Cultivate an attitude of gratitude by reflecting on the positive aspects of your life. Each week (or maybe each day), jot down a list of things you’re grateful for. I know families who like to make this a morning or before-bed ritual with their children, like picking one thing each day that they’re grateful for. The list can be silly or serious, but the act of expressing gratitude shifts focus away from what’s lacking and reminds you of the abundance around you. Gratitude enhances your overall well-being and promotes a balanced perspective.
Delegate and Collaborate
You don’t have to do it all alone. Delegate tasks at work and at home that others can handle effectively. Collaboration not only lightens your load but also fosters a sense of teamwork. Recognize that asking for help is a sign of strength, not weakness, and it allows you to focus on what matters. Sometimes when I look at my lists and start to feel like they’re actually making me feel imbalanced, I’ll ask my friends, husband, family, or coworkers to help with even just one or two items, and suddenly, I feel like I handle things again. You know how good it feels when someone asks for your help, when they really need it? Give someone else that good feeling by asking for support.
In our hyper-connected world, it’s crucial to disconnect regularly. Designate specific times each day to unplug from electronic devices and social media. Use this time to engage in activities that recharge you, like taking a leisurely walk or enjoying a technology-free hobby. Disconnecting enhances your mental well-being and prevents overwhelm.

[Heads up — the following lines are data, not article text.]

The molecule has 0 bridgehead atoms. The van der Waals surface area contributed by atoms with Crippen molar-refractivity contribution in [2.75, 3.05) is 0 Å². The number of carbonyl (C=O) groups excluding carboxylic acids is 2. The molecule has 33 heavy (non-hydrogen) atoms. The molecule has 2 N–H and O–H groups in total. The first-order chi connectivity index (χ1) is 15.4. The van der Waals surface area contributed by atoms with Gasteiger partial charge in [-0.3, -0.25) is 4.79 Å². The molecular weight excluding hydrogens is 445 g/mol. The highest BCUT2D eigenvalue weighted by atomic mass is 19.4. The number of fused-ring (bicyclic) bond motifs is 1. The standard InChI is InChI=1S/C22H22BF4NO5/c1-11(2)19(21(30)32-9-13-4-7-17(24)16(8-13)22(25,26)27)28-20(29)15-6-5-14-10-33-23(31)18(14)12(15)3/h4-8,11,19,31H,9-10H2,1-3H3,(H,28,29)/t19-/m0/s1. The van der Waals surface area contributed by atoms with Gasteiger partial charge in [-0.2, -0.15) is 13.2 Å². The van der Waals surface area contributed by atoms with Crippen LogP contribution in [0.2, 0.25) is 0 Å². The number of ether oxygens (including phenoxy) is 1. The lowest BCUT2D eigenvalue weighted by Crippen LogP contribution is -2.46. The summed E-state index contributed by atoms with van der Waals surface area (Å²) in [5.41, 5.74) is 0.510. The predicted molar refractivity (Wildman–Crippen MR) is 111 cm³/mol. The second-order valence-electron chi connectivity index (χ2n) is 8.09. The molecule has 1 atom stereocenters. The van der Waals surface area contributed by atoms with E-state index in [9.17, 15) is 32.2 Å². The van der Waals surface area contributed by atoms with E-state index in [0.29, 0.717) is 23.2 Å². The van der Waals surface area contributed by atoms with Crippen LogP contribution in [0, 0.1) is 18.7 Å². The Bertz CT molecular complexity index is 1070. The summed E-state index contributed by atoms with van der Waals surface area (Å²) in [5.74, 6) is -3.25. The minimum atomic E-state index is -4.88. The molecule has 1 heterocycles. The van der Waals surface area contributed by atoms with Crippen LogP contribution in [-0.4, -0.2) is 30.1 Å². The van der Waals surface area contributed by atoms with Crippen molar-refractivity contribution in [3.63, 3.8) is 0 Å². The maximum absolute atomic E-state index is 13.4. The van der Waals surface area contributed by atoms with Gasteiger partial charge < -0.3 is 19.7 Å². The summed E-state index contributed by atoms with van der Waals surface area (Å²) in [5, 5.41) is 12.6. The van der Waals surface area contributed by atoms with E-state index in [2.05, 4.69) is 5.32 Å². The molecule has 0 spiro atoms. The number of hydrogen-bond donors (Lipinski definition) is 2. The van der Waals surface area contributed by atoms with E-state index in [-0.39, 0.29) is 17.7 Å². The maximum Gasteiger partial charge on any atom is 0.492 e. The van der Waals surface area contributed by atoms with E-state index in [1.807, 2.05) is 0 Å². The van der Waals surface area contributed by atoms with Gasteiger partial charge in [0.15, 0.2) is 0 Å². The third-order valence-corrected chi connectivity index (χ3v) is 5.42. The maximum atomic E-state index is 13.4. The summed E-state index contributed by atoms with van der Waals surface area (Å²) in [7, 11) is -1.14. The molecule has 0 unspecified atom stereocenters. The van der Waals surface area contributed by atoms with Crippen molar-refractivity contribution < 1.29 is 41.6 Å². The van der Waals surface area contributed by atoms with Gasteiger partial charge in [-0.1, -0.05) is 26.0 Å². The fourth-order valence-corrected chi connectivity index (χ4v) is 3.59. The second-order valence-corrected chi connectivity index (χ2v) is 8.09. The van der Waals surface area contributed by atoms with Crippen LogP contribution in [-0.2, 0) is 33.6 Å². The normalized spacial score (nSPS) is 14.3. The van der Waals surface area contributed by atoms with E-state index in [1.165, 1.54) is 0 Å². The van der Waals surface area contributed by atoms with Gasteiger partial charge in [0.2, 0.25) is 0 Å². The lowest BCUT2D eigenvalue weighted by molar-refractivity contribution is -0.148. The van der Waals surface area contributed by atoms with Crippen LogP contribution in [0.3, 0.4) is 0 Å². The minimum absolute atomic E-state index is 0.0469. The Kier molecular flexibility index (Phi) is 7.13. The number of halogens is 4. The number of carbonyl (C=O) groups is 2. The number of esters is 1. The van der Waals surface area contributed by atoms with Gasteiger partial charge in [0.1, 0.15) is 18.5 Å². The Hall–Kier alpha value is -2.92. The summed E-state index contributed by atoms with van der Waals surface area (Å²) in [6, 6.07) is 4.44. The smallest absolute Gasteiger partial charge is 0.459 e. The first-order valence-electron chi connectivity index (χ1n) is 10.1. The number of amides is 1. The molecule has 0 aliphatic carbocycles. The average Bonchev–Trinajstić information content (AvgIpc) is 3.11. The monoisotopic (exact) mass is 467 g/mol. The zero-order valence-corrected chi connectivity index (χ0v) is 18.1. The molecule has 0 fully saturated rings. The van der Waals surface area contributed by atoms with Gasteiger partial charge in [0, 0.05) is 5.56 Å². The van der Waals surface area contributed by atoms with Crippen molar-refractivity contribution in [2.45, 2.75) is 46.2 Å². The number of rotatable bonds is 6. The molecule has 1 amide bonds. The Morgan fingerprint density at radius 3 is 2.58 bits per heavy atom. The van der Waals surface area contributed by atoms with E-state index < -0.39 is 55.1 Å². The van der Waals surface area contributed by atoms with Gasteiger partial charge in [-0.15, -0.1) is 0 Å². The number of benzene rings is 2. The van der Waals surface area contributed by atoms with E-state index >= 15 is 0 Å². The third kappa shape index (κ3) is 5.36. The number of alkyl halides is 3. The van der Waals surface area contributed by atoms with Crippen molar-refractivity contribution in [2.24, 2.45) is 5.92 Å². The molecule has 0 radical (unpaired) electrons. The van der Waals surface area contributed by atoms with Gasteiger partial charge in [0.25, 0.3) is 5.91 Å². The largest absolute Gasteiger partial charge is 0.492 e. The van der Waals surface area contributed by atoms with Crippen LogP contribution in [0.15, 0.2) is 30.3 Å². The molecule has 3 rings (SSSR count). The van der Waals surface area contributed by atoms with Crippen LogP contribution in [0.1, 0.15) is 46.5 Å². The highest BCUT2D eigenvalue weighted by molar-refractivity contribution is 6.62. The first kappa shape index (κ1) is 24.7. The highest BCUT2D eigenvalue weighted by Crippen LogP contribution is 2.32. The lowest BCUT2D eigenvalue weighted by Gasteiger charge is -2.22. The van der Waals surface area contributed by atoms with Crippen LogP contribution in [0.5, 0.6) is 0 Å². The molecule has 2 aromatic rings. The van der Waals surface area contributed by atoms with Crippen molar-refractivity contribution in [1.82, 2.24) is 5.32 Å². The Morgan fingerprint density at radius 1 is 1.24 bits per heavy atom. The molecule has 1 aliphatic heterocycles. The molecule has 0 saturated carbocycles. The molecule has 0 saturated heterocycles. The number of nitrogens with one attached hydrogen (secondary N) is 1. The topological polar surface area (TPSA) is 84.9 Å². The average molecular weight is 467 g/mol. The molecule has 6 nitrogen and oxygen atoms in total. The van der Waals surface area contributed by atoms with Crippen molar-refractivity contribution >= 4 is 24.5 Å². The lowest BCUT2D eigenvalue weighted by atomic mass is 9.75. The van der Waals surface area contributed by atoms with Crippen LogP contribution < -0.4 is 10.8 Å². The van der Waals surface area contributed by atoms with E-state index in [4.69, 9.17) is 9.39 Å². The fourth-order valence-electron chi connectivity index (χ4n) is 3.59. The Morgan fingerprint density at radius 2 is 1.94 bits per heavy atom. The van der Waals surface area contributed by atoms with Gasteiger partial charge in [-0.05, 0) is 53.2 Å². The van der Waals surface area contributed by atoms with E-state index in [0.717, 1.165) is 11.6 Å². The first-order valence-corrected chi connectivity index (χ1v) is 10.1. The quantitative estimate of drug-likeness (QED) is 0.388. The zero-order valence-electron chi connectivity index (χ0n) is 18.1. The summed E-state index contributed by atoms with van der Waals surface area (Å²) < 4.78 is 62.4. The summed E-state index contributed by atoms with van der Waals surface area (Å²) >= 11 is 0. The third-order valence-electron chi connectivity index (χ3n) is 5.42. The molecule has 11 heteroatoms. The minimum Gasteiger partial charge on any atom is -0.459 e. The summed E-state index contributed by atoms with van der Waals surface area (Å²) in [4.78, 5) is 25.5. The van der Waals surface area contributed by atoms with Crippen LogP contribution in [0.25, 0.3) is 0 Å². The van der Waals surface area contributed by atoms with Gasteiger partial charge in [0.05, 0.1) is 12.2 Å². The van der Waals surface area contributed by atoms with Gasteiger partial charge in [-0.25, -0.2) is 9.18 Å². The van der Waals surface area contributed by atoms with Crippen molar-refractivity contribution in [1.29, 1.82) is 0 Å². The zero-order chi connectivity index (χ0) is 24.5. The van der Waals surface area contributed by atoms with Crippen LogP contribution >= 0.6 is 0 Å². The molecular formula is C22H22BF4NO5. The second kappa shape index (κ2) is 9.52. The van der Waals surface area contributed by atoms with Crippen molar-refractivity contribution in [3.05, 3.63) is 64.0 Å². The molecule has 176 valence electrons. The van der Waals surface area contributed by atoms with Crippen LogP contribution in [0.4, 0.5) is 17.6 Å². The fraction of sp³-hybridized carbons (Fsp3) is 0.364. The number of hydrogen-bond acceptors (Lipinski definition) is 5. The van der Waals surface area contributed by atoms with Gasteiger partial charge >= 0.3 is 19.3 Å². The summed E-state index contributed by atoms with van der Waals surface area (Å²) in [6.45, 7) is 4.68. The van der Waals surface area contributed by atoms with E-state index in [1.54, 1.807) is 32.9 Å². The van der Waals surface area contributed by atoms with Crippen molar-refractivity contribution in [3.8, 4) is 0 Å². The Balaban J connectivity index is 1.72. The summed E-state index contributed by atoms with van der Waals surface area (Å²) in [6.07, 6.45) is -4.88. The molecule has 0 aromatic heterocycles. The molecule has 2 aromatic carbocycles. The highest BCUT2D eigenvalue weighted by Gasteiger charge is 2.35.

Remember that balance is not about perfection, and what feels balanced one week may not feel balanced the next week. Keep practicing self check-ins, and then move toward what feels like the next best choice. You have the power to always strive for balance.
Resources to Consider
- Atomic Habits (book and other resources) by James Clear
- Apps helpful for meditation and check ins: Waking Up, Calm, and Headspace
- List/calendar/goal keeping:
- Old-fashioned pen + paper
- Simple “Notes” app on your phone that is easily accessed (and can also be shared)
- Sharing a Google Calendar or Document with your partner/family or coworkers
- Creating your own little website using something like Notion
- Cozi App – helpful for families with multiple jobs, schedules and dependents (one of my colleagues relies heavily on this and loves it)
- Gratitude journal: simple piece of paper + pen, or a bound journal, or digital app options, many of which are free on Android or Apple – put it in a place that’s obvious!
This blog post was written by Liz Frost, PA-C, Clinical Director of Integrative Family Medicine of Asheville. You can read more about Liz by reading her bio!